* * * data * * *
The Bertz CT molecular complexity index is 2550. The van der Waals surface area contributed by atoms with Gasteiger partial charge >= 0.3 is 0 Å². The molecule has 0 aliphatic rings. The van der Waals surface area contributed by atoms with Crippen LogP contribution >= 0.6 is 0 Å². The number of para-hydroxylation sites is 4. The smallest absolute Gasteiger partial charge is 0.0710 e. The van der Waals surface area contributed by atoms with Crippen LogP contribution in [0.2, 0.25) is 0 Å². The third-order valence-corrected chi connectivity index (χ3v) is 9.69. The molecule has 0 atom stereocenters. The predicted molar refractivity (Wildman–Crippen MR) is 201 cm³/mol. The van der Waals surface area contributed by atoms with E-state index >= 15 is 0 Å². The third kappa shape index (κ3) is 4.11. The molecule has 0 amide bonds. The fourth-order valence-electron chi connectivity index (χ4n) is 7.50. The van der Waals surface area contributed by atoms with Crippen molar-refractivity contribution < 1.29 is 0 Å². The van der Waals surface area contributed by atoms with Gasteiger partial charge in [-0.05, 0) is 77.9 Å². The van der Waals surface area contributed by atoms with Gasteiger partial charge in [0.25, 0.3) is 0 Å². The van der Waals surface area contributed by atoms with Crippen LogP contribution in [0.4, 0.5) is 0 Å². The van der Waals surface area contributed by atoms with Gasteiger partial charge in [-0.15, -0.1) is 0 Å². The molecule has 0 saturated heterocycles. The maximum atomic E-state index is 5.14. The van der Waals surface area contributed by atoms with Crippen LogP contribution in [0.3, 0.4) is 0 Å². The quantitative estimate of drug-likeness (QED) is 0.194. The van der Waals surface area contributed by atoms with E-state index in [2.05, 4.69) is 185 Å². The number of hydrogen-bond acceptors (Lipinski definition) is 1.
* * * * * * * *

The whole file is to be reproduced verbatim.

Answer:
The Bertz CT molecular complexity index is 2550. The van der Waals surface area contributed by atoms with Gasteiger partial charge >= 0.3 is 0 Å². The molecule has 0 aliphatic rings. The van der Waals surface area contributed by atoms with Crippen LogP contribution >= 0.6 is 0 Å². The number of para-hydroxylation sites is 4. The smallest absolute Gasteiger partial charge is 0.0710 e. The van der Waals surface area contributed by atoms with Crippen LogP contribution in [0.2, 0.25) is 0 Å². The third-order valence-corrected chi connectivity index (χ3v) is 9.69. The molecule has 0 atom stereocenters. The predicted molar refractivity (Wildman–Crippen MR) is 201 cm³/mol. The van der Waals surface area contributed by atoms with E-state index >= 15 is 0 Å². The third kappa shape index (κ3) is 4.11. The molecule has 0 amide bonds. The fourth-order valence-electron chi connectivity index (χ4n) is 7.50. The van der Waals surface area contributed by atoms with Crippen molar-refractivity contribution < 1.29 is 0 Å². The van der Waals surface area contributed by atoms with Gasteiger partial charge in [-0.05, 0) is 77.9 Å². The van der Waals surface area contributed by atoms with Gasteiger partial charge in [0.25, 0.3) is 0 Å². The van der Waals surface area contributed by atoms with Crippen LogP contribution in [0.4, 0.5) is 0 Å². The van der Waals surface area contributed by atoms with Gasteiger partial charge in [-0.15, -0.1) is 0 Å². The molecule has 0 saturated heterocycles. The maximum atomic E-state index is 5.14. The van der Waals surface area contributed by atoms with Crippen LogP contribution in [0.3, 0.4) is 0 Å². The quantitative estimate of drug-likeness (QED) is 0.194. The van der Waals surface area contributed by atoms with E-state index in [2.05, 4.69) is 185 Å². The number of hydrogen-bond acceptors (Lipinski definition) is 1.